December 17, 2017

The Old Testament Law and the Believer (1)

Brian Trainer

All Fundamentalists are quick to embrace and endorse the significance of the inspiration of the Word of God. We note that the text of Timothy states that “all scripture is given by inspiration [breathed out] of God, and is profitable” (2 Tim. 3:16). We would readily defend each verse from Genesis 1:1 to Revelation 22:21. We speak of our commitment to God’s Word doctrinally and our love for God’s Word personally. This is right and appropriate. Yet this commitment to all of God’s Word is often accompanied by an internal preference for parts of God’s Word in our daily spiritual diet and an avoidance of other sections. This avoidance is not prompted by a lack of confidence in inspiration. In most cases it is generated by questions of personal profitability. We do not question that the text is from God, but we are just not sure what it has to do with us.

The Old Testament Law is one such section of the Scriptures. Each year in our Bible reading, with steely resolve we pledge to get through Exodus, Leviticus, Numbers, and Deuteronomy. At times with pure will power we manage our way through each verse, but internally we long to move on to Psalms, Proverbs, or some New Testament text that seems to speak more directly to our Christian walk. We acknowledge that David loved the Law of God, but surely that was because he had few other reading options. We understand the moral imperatives of the Ten Commandments, but the thirty verses of the “laws of discharge” do not strike the same chord with us. How are we to respond to this practical dichotomy within our belief system? We acknowledge that all of Scripture is profitable, but we only profit from or deem relevant some of Scripture.

The Profitability and Place of the Law

The question of the profitability and place of the Old Testament Law in the life of a New Testament believer is a vital one in distinguishing dispensationalism from other systems of Biblical interpretation. It is also a question that has engendered much debate. As the Reformed theologian Jonathan Edwards observed, “There is perhaps no part of divinity attended with so much intricacy and wherein orthodox divines do so much differ as stating the precise agreement and difference between the two dispensations of Moses and Christ.”[1] Views range from literally applying nearly all of the Law to the believer’s life, to selecting parts of the Law, to suggesting that the New Testament believer is completely free from all of the Mosaic Law. Our goal is not to answer all of the questions that arise from this discussion but to quickly survey the theological landscape and to practically seek principles that appropriately apply Old Testament Law passages to the believer’s life.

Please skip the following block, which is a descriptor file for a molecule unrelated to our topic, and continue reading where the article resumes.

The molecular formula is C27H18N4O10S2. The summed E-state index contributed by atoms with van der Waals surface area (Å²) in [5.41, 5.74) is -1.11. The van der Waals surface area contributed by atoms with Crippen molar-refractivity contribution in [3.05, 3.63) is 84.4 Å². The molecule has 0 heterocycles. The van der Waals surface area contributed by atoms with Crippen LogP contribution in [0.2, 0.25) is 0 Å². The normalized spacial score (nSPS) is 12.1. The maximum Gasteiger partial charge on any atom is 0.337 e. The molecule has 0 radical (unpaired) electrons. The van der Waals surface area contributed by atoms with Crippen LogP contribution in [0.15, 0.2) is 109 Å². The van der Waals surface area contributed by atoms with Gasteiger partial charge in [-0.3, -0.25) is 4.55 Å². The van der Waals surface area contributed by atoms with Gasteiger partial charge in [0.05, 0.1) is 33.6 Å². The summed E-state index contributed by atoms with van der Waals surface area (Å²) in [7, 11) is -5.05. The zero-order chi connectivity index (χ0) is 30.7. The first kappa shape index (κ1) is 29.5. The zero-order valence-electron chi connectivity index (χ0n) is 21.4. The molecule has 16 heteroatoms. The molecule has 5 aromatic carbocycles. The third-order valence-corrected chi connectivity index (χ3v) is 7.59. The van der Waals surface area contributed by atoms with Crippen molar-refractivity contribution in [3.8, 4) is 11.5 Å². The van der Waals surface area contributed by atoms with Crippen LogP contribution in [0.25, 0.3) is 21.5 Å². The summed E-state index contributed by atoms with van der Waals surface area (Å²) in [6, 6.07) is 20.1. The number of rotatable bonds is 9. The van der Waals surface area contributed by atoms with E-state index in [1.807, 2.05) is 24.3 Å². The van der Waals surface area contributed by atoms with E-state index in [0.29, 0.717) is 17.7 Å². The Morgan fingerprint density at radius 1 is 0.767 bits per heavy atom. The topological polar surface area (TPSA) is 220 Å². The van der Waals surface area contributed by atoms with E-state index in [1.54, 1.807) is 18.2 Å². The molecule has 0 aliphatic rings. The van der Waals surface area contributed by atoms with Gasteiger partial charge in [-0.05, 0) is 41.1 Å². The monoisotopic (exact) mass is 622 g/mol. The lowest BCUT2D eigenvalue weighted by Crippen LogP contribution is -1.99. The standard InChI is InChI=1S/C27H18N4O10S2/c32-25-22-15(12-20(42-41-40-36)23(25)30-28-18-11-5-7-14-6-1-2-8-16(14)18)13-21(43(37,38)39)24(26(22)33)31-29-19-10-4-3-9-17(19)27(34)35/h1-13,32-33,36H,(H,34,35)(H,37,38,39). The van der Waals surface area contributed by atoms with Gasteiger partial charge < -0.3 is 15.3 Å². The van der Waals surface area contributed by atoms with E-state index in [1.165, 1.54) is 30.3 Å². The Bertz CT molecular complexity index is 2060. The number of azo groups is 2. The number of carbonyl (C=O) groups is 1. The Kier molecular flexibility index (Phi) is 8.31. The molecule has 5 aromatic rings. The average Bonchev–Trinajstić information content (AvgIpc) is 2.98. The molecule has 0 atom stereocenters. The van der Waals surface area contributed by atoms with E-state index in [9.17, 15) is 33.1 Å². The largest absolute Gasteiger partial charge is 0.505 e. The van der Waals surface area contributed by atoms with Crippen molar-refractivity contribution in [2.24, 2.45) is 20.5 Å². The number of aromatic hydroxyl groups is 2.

Two systems of interpretation view the Old Testament Law as directly binding or applying specifically to the New Testament believer today. The most extreme view is that of the Christian reconstructionists or theonomists. They desire to make both moral and civil elements of the Law binding on believers and unbelievers alike. This view holds that the Mosaic covenant is God’s divine mandate and ethic for all society. They see Old Testament Israel as a model citizenship to which all cultures should aspire. Though there are various implications of this view, the adherents would include Greg Bahnsen, Gary North, R. J. Rushdoony, and some members of the political Christian Right movement.

Covenant theologians also believe there is direct application of the Old Testament Law in the life of the believer. John Calvin wrote, “I understand by the word ‘law’ not only the Ten Commandments, which set forth a godly and righteous rule of living, but the form of religion handed down by God through Moses.”[2] Whereas dispensationalism distinguishes between the relationship that God had with ethnic Israel and the New Testament Church, covenant theology identifies the Church as a continuation of one people group through whom God is working. Covenant theologians identify the Church as “spiritual” Israel. As such, they identify more continuity between the laws and promises to Israel and the standards and future of the Church. For example, many covenant theologians delineate between what they define as three categories of law: civil, ceremonial, and moral. The civil and ceremonial they believe were uniquely time-limited to the children of Israel. The civil law was a means by which God regulated His theocracy, and the ceremonial pointed to the coming Messiah. Yet they deem all elements of the moral Law of Moses to be transcultural and timeless and thus binding on all believers today.